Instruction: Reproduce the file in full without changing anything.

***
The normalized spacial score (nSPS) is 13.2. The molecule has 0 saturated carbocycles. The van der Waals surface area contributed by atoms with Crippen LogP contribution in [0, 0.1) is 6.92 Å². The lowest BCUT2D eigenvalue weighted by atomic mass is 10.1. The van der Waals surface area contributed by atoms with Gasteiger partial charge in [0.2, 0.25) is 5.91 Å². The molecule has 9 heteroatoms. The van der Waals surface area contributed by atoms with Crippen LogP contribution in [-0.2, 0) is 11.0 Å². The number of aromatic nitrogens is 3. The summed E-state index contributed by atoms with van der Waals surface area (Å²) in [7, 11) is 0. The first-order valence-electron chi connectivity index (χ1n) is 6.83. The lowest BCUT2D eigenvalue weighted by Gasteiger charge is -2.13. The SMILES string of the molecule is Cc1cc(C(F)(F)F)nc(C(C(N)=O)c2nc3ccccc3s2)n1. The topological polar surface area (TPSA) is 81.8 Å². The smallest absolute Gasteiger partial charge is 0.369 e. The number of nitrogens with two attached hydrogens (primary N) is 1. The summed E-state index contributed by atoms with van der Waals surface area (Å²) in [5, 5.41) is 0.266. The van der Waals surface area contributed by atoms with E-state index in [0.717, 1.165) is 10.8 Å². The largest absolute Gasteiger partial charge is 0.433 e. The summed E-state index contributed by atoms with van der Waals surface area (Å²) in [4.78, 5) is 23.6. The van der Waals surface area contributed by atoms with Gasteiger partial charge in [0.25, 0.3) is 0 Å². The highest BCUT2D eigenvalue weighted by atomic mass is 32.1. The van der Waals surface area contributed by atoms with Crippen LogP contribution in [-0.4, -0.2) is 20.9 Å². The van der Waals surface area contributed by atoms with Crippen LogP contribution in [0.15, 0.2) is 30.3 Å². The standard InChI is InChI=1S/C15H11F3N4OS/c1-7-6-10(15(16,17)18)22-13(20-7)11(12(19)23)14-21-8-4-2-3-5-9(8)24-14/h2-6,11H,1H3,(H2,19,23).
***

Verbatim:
The normalized spacial score (nSPS) is 13.2. The molecule has 0 saturated carbocycles. The van der Waals surface area contributed by atoms with Crippen LogP contribution in [0, 0.1) is 6.92 Å². The lowest BCUT2D eigenvalue weighted by atomic mass is 10.1. The van der Waals surface area contributed by atoms with Gasteiger partial charge in [0.2, 0.25) is 5.91 Å². The molecule has 9 heteroatoms. The van der Waals surface area contributed by atoms with Crippen LogP contribution in [-0.2, 0) is 11.0 Å². The number of aromatic nitrogens is 3. The summed E-state index contributed by atoms with van der Waals surface area (Å²) in [7, 11) is 0. The first-order valence-electron chi connectivity index (χ1n) is 6.83. The lowest BCUT2D eigenvalue weighted by Gasteiger charge is -2.13. The SMILES string of the molecule is Cc1cc(C(F)(F)F)nc(C(C(N)=O)c2nc3ccccc3s2)n1. The topological polar surface area (TPSA) is 81.8 Å². The smallest absolute Gasteiger partial charge is 0.369 e. The number of nitrogens with two attached hydrogens (primary N) is 1. The summed E-state index contributed by atoms with van der Waals surface area (Å²) in [5, 5.41) is 0.266. The van der Waals surface area contributed by atoms with E-state index in [0.717, 1.165) is 10.8 Å². The largest absolute Gasteiger partial charge is 0.433 e. The summed E-state index contributed by atoms with van der Waals surface area (Å²) in [4.78, 5) is 23.6. The van der Waals surface area contributed by atoms with Gasteiger partial charge in [0.25, 0.3) is 0 Å². The highest BCUT2D eigenvalue weighted by atomic mass is 32.1. The van der Waals surface area contributed by atoms with Crippen LogP contribution in [-0.4, -0.2) is 20.9 Å². The van der Waals surface area contributed by atoms with Crippen LogP contribution in [0.15, 0.2) is 30.3 Å². The standard InChI is InChI=1S/C15H11F3N4OS/c1-7-6-10(15(16,17)18)22-13(20-7)11(12(19)23)14-21-8-4-2-3-5-9(8)24-14/h2-6,11H,1H3,(H2,19,23).